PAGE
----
Ted Lasso 3×05 “Signs” Spoilers Ahead
Written by Jamie Lee, Ted Lasso Season 3, Episode 5, “Signs” is appropriately titled as a chapter that delivers signs we’re meant to deconstruct. Only, in nudging us to deconstruct, like most of the season so far (and primarily in “4-5-1”), it leaves us with more questions than answers.
However, despite the flurry of puzzlement it propels and the sadness it leaves in the air for some characters, it’s the first episode in the season that almost cements the fact that we’re going to win. Season 2, Episode 5, “Rainbow,” promised that “it will all work out.” And though the majority of this season so far has been stirring us to believe that the team is in shreds, “Signs” showcases that the external rips don’t matter, so long as these characters continue to revitalize their belief from within. And now, the challenges begin, hopefully moving each and every player out of the dark forest they’re stuck in.
Ted Lasso 3×05 “Signs” and Confirmations
So much of what we get in “4-5-1” is a tremendous conundrum for Rebecca Welton, but plenty of it starts to make sense this week. We have answers that both debunk and confirm what her mother’s psychic told her, affirming that it’s not what a person tells you will happen but how you use the information granted. At the end of the day, like most people in the world, Rebecca Welton is looking for her happy ending (however that may be), and Hannah Waddingham is continuing to destroy me with some of the most brilliant performances I’ve ever seen.
This week, after trying to understand more about the haunting green matchbook and the “shite in nining armor,” she sees John Wingsnight again, now with his new fiancée, Jessica Darling. The riveting detail about signs, as excavated in “(I Don’t Want to Go to) Chelsea,” is that not everything that appears to be a sign is worth paying attention to. In the same way that Rupert’s persistence wasn’t a sign that he was the one for her, many of the slipping words might not mean much either. Yet, it’s difficult not to question the blocking and direction, overtly showing the audience the green matchbook adjacent to the biscuit box. We can also say the same about why Ted’s voiceover about having hope in the mess pans to Rebecca in the car, drawing back to the Oklahoma reference in “Big Week.” (And don’t even get me started on the moment in the hallway.)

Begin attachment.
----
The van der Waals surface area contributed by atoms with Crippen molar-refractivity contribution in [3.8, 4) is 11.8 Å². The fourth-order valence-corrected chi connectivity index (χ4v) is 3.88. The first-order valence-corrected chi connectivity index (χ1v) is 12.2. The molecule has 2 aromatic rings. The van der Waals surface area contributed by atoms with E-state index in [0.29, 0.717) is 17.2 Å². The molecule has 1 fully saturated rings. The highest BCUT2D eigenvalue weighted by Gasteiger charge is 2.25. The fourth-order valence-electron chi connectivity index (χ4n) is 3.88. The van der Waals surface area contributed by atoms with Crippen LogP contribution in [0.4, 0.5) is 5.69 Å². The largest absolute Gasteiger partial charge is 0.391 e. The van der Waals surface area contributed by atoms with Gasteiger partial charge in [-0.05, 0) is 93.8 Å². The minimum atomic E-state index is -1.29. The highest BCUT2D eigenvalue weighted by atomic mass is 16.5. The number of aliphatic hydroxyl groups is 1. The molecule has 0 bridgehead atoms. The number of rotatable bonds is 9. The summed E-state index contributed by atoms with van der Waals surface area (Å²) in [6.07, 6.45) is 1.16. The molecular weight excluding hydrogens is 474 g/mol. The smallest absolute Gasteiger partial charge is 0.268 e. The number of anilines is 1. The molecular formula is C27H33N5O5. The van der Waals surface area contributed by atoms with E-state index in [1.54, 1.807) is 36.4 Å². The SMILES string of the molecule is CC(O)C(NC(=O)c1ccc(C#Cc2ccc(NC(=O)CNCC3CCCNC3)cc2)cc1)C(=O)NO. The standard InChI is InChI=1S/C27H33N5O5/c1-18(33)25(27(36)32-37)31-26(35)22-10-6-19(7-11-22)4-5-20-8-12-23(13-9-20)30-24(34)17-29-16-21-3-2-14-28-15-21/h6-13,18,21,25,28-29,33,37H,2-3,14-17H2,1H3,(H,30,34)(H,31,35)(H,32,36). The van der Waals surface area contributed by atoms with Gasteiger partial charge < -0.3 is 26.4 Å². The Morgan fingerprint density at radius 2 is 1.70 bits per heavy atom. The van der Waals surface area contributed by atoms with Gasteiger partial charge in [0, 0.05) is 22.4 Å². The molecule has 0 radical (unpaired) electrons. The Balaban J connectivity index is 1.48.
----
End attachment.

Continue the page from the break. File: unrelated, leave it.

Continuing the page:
At the same time, it’s challenging not to question why Rebecca would learn that she can no longer have children in the same episode when Ted’s dealing with a crisis surrounding his son, Henry. We know they’re platonic soul mates, and that’s something that will always be confirmed, yet episodes like Ted Lasso 3×05 “Signs” make it easy to believe that they could be romantic soul mates too, pointing to the detail that Ted’s family could be very one the psychic hinted to. If Jake gets to be a co-parent miles away, so should Rebecca.